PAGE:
BY GRAHAM WARWICK / AVIATION WEEK & SPACE TECHNOLOGY
How do you create a new form of aviation? By collaborating, Uber contends. To realize its Elevate vision of urban air transport, the ride-hailing giant has assembled a phalanx of partners across the entire ecosystem from vehicles to vertiports.
Uber is also investing in internal teams to tackle what it sees as key gaps in industry’s ability to build ride-sharing networks of electric vertical-takeoff-and-landing (eVTOL) air taxis within cities, including noise, batteries, airspace and infrastructure.
At its second Elevate Summit in Los Angeles on May 8-9, Uber is assembling the entire urban air mobility (UAM) ecosystem and unveiling models and tools it is developing to help industry design new classes of aircraft with which it has no experience.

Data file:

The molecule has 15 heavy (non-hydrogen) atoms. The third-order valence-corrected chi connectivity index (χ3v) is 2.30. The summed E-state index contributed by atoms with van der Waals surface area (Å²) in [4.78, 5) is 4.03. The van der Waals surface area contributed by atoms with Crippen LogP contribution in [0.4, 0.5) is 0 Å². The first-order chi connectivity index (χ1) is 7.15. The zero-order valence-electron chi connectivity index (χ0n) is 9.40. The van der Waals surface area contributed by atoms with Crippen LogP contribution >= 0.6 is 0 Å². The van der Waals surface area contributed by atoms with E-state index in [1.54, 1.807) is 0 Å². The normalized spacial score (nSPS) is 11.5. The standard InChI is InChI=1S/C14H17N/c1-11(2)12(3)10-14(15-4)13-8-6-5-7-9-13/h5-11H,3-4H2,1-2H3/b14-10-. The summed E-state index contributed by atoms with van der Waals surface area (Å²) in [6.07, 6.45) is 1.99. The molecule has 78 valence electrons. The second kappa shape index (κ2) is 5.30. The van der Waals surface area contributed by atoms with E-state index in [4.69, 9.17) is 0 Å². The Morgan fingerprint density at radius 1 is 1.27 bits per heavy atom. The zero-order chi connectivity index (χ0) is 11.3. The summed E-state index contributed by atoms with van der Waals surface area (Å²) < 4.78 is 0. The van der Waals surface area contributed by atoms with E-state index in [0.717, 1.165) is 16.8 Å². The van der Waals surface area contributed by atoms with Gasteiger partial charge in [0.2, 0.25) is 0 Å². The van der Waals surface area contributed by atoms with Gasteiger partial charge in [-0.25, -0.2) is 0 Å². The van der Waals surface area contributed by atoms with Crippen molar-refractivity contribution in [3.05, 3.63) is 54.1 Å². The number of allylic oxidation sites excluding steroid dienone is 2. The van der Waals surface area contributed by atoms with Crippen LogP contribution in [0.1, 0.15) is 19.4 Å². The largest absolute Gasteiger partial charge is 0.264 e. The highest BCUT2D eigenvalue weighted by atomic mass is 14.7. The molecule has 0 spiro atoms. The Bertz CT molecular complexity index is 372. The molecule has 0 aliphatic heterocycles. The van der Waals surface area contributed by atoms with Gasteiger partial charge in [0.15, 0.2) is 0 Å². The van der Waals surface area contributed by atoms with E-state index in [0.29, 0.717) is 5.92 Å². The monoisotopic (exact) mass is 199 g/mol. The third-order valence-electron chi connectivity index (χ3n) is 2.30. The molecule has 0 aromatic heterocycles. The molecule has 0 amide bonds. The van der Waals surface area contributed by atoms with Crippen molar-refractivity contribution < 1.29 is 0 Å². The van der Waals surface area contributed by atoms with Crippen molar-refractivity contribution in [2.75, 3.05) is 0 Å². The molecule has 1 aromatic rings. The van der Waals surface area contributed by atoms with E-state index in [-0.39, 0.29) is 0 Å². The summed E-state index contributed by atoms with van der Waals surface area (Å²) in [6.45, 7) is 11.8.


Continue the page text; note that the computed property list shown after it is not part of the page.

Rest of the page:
“Manufacturers know how to produce aircraft, but none have developed an eVTOL for urban air mobility,” says Rob McDonald, Uber’s head of vehicle engineering. “We look for gaps in technology, tools and testing and spend money to fill those gaps and share the results with our partners.”
These tools are dedicated to the design of the partners’ vehicles, which cannot be shown, and the eCRMs are a way to showcase the results without giving away proprietary designs. This is part of Uber’s strategy to share information as widely as possible to advance the art of eVTOL design across industry.
Already, M4 Aerospace Engineering has applied Uber’s eCRMs to developing weight-prediction methods for some of the most unique features of eVTOLs. Georgia Tech has used these concepts to perform analyses to compare and contrast the safety of different concept approaches. Read more.